A professor and her team at NC State has developed a type of metal foam that is capable of stopping some of the most powerful small arms rounds in use by the military. Sandwiched between a ceramic strike face and a Kevlar or aluminum backplate, the ballistic composite is effective even at thicknesses of
8mm 25mm or less.
Professor Afsaneh Rabiei’s Composite Metal Foam (CMF) has passed the Department of Justice certification for Level IV body armor and is being tested for other applications such as radiation protection and extreme temperature exposure.
Developed by NC State professor of mechanical and aerospace engineering Afsaneh Rabiei, this foam absorbed so much of the bullet’s impact that the indentation on the target was less than a third of an inch (8mm, to be exact). The armor itself is just an inch thick, and it’s made of boron carbide ceramics as the strike face, a composite metal foam as an energy-absorbing middle later, and either a strong aluminum 7075 or Kevlar panels backing it up.
Rabiei tested the foam against the standard NATO 7.62×51mm rounds. She also tested it against the 7.62 × 63-millimeter bullet, a type of ammunition rarely used in combat today. The composite metal foam armor met the Department of Justice’s standards for Type IV armor, useful against armor-piercing bullets.
Composite metal foams (CMFs) are tough enough to turn an armor-piercing bullet into dust on impact. Given that these foams are also lighter than metal plating, the material has obvious implications for creating new types of body and vehicle armor – and that’s just the beginning of its potential uses.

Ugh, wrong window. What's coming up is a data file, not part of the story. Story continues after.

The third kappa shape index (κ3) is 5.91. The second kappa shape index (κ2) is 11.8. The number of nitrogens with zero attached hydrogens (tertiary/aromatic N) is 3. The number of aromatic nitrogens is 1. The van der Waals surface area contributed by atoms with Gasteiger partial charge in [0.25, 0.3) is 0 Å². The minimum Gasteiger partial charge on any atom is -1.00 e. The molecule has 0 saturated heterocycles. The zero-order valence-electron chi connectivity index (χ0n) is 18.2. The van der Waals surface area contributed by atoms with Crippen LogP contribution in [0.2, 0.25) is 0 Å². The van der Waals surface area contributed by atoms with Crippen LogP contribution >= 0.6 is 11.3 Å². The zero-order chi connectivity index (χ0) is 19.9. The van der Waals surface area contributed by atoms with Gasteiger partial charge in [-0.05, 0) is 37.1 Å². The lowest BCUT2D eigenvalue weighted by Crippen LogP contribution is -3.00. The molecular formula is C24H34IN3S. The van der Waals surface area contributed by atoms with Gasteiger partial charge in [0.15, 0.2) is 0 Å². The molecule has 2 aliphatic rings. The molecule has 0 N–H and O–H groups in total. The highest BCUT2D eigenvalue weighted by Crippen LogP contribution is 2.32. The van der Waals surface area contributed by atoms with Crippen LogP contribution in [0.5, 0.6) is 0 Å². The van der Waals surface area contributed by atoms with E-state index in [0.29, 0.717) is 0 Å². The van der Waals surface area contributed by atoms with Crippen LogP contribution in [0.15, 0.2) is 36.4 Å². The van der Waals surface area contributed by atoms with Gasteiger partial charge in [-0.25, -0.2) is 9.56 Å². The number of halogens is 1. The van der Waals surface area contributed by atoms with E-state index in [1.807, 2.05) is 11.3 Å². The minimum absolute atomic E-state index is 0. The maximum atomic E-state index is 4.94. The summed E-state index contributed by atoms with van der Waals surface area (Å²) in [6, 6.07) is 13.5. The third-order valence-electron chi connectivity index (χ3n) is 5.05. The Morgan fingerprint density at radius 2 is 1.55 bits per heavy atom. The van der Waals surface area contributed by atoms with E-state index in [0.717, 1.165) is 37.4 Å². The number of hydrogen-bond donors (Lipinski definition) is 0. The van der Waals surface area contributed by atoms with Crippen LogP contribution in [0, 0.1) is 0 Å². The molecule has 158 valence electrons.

Afsaneh Rabiei, a professor of mechanical and aerospace engineering at NC State, has spent years developing CMFs and investigating their unusual properties. The video seen here shows a composite armor made out of her composite metal foams. The bullet in the video is a 7.62 x 63 millimeter M2 armor piercing projectile, which was fired according to the standard testing procedures established by the National Institute of Justice (NIJ). And the results were dramatic. (The video can also be found at https://www.youtube.com/watch?v=lWmFu-_54fI).
“We could stop the bullet at a total thickness of less than an inch, while the indentation on the back was less than 8 millimeters,” Rabiei says. “To put that in context, the NIJ standard allows up to 44 millimeters indentation in the back of body armor.” The results of that study were published in 2015.
But there are many applications that require a material to be more than just incredibly light and strong. For example, applications from space exploration to shipping nuclear waste require a material to be not only light and strong, but also capable of withstanding extremely high temperatures and blocking radiation.
Last year, with support from the Department of Energy’s Office of Nuclear Energy, Rabiei showed that CMFs are very effective at shielding X-rays, gamma rays and neutron radiation. And earlier this year, Rabiei published work demonstrating that these metal foams handle fire and heat twice as well as the plain metals they are made of.
Now that these CMFs are becoming well understood, there could be a wide array of technologies that make use of this light, tough material. Armor, if you’ll forgive the pun, barely scratches the surface.